Rainforest Alliance
Drupal Case Study

A Reimagined Rainforest Alliance on Drupal 8

The Challenge

Over the years, RA has cultivated a repository of structured content to support their mission.  While the content is primarily displayed as long form text, there is a wide variety of metadata and assets associated with each piece of content.  One of the primary goals of the new site was to enable discovery of new content on the site through automatic selection of related content driven by the metadata of the content the user was viewing.  Additionally, RA had a future requirement for advanced permissioning and publishing workflows to enable stakeholders outside of the web team to play a role in the content lifecycle.


Drupal 8 was selected for this project based on several factors.  First, its focus on structured data fit well with Rainforest Alliance’s need for portable and searchable content.  Second, the deep integrations with Apache Solr allowed for a nuanced content relation engine.  Solr was also used to power the various search interfaces.  Third, Drupal has historically had powerful workflow tools for managing content.  While these tools weren’t quite ready for Drupal 8 when we built it, we knew they would be simple to integrate when they were ready.  In short, Drupal was a perfect fit for the immediate needs, and Drupal 8 met the organization’s longer term goals.

Key Benefits and Drupal Technologies

Page Manager/Layout Plugin/Panels:

Page manager is a great tool for making it easy to create specialized landing pages, and when combined with Layout Plugin and Panels it provides the ability to use different layouts when viewing different node types (or other entity/bundle combination). Specialized landing pages were built as specialized page manager pages, many with their own layouts. All of the different full node displays were handled by Page Manager, using different variants for each node type.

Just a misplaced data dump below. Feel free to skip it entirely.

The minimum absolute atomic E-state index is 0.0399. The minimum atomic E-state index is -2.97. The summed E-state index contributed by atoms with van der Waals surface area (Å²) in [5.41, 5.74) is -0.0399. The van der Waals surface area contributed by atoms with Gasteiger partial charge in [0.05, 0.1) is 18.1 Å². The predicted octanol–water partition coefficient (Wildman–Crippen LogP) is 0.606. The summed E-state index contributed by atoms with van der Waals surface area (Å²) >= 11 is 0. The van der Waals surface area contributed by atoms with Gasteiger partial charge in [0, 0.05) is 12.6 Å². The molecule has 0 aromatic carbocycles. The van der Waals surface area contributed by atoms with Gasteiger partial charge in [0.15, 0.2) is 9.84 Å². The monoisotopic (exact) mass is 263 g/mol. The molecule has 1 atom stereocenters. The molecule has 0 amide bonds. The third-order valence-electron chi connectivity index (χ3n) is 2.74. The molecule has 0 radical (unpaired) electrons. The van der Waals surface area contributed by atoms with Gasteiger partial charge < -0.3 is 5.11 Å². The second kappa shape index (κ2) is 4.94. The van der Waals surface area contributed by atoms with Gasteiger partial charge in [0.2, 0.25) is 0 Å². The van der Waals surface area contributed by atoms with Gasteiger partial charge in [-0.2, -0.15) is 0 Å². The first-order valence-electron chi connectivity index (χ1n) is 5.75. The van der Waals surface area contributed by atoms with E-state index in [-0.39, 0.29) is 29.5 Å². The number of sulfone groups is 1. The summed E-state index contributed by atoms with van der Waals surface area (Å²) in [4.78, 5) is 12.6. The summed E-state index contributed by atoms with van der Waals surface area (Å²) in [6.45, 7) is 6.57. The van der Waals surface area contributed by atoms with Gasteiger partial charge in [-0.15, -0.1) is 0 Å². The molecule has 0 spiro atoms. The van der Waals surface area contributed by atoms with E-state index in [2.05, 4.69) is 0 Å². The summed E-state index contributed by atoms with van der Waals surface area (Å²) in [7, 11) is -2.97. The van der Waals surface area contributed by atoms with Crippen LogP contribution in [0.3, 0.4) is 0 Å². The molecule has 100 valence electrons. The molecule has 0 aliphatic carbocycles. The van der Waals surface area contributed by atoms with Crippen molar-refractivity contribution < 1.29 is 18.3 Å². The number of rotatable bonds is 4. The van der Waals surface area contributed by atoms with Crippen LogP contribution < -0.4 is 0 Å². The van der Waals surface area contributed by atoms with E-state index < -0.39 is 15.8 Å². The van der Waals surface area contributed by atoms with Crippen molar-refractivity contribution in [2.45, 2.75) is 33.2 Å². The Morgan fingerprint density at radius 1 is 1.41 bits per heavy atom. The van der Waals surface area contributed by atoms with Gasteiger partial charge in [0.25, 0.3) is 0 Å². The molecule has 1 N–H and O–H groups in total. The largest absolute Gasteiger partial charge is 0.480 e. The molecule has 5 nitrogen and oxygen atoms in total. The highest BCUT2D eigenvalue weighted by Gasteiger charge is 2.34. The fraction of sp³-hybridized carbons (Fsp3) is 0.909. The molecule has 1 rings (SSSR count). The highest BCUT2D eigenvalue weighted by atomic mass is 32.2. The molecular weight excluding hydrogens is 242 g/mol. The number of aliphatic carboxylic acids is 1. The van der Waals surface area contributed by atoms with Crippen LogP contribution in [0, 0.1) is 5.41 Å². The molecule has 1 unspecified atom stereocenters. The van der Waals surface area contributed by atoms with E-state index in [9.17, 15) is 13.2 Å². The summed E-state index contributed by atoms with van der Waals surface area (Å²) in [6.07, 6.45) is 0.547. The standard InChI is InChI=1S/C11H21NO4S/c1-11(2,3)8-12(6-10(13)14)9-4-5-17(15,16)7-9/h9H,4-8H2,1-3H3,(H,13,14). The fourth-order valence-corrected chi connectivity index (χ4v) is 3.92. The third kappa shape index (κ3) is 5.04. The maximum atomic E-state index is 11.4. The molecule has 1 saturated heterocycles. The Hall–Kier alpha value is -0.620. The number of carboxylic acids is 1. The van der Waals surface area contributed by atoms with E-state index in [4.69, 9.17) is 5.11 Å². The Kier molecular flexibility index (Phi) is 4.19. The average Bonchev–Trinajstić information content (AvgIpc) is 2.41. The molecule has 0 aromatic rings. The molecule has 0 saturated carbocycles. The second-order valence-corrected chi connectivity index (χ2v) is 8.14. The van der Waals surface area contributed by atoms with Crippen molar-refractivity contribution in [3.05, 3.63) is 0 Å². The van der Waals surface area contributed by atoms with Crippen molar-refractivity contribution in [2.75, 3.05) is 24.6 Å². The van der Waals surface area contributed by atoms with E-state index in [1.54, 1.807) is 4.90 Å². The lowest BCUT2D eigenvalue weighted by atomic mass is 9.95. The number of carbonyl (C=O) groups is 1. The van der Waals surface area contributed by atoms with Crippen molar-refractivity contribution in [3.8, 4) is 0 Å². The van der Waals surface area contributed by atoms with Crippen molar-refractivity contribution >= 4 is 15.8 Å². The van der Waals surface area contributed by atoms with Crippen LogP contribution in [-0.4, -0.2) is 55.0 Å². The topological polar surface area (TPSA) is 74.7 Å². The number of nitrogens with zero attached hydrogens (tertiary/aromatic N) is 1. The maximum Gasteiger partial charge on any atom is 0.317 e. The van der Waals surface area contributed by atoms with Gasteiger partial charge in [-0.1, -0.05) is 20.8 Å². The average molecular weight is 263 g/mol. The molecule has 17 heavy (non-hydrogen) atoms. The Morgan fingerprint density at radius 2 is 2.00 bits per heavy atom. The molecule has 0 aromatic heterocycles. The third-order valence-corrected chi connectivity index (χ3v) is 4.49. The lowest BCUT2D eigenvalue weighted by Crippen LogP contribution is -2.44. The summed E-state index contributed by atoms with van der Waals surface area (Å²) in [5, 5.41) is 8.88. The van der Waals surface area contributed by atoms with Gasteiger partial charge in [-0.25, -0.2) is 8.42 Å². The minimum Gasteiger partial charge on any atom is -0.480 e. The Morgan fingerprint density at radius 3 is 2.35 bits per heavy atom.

Search API/Search API Solr:

Most content types have a “related content” section at the bottom of the page. Tagging content is one great way to handle something like this, but for our requirements we needed to have logic that was more robust than only showing other content with the same taxonomy terms. We went with Solr for this, specifically for the “more like this” (MLT) functionality that it provides. Search API Solr provided the interface for managing our servers and indexes, then with a custom block we were able to leverage MLT with our own boost criteria to help control how the related content lists were generated.

Media Entity (and related modules):

Drupal core provides file fields, which allow us to upload files to different entities, but this project had a requirement that we must be able to reuse the uploaded files, and have the ability to add additional related information for each file or image that is uploaded. Things like caption, image source, etc. On top of that, we needed to be able to display these files in different ways - in some places an image may display the caption as a tool tip, while in others it should display below the image. The Media suite of modules is perfect for this type of thing. We were able to use different modules from within the media ecosystem to handle images, embedded videos, and PDF documents, and add appropriate fields to each media entity bundle, and using Drupal core’s view mode system we were able to set up multiple displays for each media type.

Entity Embed / Entity Browser/Inline Entity form:

It hasn’t always been easy to empower content teams to easily add images and other entities to WYSIWYG fields, especially when those items need to be themed in a special way. Entity Embed allowed us to add new CKEditor buttons to the WYSIWYG that provide a dialog where the user can choose an entity that they want to appear in content, the view mode that they want it to display with, and then position it on either the left, center, or right side. One great thing about this is that the module uses a text format filter, so different text formats can display the embedded entities, while the others don’t. Entity Embed is primarily used for embedding images, but we also used it to give content editors the ability to embed blocks in their wysiwyg content as well.